FALMOUTH — An introduction to the science of sour things generated a level of excitement here Wednesday that seemed more suited to a Justin Bieber concert.

“I love pickles,” 11-year-old Jasmen Libby of Pownal said breathlessly, squirming in her seat at the University of Maine Regional Learning Center at Tidewater Farm.

A couple dozen children and some of their parents participated in “pickle labs,” an educational program offered by the University of Maine Cooperative Extension Service of Cumberland County during school vacation weeks.

Four master food preservers introduced participants to the sights, smells and tastes of various pickled and sour foods: bread-and-butter cucumber slices, sweet corn relish, dilly string beans and fermented cabbage, better known as sauerkraut.

Children learned how pickling developed as a method of food preservation long before modern refrigeration, and how it still plays a role in keeping foods edible and tasty.

Kate McCarty, one of the master food preservers, explained how ship captains often served pickled foods, which are high in vitamin C, in part to keep passengers and crews from getting scurvy and dying on long trips across the Atlantic.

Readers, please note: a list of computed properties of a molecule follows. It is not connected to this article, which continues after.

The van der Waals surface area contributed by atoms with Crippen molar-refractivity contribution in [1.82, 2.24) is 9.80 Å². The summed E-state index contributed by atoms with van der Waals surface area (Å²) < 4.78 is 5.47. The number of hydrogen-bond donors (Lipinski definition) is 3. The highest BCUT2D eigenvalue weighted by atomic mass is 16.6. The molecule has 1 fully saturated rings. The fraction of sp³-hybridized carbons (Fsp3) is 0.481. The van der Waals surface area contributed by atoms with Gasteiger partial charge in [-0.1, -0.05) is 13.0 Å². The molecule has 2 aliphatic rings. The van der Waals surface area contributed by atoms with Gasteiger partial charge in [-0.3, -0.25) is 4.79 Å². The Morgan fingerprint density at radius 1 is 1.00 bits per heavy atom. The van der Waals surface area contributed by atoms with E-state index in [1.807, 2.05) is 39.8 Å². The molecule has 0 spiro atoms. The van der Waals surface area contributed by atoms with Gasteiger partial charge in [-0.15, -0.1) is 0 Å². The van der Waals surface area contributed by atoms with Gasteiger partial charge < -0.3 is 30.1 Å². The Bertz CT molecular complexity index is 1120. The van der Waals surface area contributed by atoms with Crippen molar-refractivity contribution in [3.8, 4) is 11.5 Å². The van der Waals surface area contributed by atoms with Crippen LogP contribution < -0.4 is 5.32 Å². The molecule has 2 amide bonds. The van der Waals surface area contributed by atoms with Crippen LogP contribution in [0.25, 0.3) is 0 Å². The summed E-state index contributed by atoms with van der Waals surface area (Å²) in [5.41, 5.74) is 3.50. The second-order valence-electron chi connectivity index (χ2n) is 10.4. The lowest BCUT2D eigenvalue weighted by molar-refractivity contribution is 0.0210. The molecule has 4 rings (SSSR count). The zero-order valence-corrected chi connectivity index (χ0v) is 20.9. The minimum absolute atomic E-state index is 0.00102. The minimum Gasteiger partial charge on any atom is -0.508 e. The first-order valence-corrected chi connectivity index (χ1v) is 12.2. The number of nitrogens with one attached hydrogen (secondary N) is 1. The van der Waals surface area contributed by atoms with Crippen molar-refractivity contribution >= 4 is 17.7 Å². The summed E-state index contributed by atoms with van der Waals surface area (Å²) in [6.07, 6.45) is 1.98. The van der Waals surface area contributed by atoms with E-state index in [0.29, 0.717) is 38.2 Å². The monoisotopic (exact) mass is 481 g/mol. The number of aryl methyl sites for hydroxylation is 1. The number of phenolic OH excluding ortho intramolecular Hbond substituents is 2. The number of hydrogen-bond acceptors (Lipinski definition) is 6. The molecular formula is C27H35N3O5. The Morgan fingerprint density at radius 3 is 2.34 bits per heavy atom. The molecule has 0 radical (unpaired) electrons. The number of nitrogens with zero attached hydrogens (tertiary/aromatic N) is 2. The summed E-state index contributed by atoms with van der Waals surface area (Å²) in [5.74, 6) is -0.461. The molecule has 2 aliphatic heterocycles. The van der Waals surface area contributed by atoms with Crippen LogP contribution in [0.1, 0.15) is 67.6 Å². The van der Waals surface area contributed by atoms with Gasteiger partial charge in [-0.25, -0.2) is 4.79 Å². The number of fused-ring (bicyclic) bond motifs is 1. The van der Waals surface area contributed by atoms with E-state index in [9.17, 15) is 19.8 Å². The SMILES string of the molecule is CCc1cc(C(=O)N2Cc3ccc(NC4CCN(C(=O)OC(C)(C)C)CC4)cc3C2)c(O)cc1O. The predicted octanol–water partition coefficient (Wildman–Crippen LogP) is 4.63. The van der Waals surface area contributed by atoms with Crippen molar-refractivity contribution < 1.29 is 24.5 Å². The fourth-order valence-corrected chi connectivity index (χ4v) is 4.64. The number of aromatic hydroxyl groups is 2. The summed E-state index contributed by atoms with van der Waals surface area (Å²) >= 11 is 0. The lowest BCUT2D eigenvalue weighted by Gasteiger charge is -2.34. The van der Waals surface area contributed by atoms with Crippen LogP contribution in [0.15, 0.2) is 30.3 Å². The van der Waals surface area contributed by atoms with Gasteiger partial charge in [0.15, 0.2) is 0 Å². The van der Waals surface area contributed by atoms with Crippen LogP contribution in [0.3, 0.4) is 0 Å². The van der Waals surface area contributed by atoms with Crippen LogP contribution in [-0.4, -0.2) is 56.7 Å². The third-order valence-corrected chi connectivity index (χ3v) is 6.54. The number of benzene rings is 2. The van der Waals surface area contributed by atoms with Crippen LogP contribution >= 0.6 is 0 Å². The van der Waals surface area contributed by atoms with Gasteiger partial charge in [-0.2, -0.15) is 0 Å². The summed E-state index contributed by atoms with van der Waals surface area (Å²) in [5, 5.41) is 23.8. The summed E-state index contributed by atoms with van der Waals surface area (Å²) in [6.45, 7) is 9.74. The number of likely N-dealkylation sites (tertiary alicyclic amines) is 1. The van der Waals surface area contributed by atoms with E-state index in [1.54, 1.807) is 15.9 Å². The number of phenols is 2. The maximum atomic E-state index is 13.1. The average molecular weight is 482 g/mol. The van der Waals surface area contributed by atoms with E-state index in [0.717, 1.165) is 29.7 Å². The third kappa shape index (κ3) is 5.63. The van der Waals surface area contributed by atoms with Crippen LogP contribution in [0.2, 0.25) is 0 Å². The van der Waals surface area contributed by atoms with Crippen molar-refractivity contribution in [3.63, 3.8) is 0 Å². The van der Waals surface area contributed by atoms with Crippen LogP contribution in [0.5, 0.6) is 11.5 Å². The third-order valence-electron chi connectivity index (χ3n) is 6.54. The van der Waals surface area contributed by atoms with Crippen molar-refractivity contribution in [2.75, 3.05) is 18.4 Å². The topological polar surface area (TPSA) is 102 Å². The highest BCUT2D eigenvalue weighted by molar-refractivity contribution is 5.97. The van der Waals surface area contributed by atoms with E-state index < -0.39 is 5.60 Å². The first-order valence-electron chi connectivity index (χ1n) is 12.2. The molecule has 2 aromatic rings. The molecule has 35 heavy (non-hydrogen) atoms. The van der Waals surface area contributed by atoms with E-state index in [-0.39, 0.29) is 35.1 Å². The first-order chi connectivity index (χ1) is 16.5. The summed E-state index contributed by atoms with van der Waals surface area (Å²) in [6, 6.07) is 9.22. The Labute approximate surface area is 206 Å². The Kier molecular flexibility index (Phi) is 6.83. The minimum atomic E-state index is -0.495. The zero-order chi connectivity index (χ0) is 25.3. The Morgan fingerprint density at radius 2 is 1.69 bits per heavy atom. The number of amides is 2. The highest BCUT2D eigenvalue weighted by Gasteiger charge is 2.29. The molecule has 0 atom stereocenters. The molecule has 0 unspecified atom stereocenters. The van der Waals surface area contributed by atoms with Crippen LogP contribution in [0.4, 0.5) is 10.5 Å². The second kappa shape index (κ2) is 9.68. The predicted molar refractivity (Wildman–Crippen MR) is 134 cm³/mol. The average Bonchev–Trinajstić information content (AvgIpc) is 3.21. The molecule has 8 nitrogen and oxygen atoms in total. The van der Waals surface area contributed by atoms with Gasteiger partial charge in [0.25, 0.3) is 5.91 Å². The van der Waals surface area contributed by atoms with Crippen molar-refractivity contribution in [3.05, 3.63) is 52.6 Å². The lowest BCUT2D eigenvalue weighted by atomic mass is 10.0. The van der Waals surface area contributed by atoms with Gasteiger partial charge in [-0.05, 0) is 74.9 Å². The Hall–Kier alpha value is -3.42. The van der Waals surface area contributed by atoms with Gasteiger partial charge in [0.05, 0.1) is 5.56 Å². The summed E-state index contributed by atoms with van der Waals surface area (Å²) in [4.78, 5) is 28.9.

“So pickles were really valuable when you were sailing from Europe to the New World,” McCarty said.

The children learned basic laboratory procedures, such as how to test pH levels — pickles are highly acidic — and how to dissect items to study their component parts.

They cut cross sections of pickles, noted the seeds inside and sketched a slice, labeling each part.

They also learned about the various spices and flavorings that go into pickle recipes, including sugar, salt and vinegar. It was the first time that some of the children had seen pepper corns, mustard seeds, bay leaves, and whole allspice and cloves.

The two-hour labs, held in the teaching kitchen at the year-old University of Maine Regional Learning Center on Clearwater Drive, off Route 1, attracted participants from as far away as Bridgton, Auburn and Oxford.

“We home school and we have a big garden,” said Julie Gordon of Oxford, who brought her 11-year-old son, Silas, and her 5-year-old daughter, Rosemary. The family strives for self-reliance and sustainable living, even harvesting edible plants from woods and fields near their home.


“I made pickles for the first time last summer,” Gordon said. “I wanted to learn more about the science of it and I wanted them to learn about it.”

Jessica Libby, a Girl Scout leader who lives in Pownal, brought her daughter, Jasmen, and several other girls.

“I wanted them to know how their grandparents did things,” Libby said. “I’m sure they’ll look at pickles a lot differently now.”

Staff Writer Kelley Bouchard can be contacted at 791-6328 or at:

[email protected]


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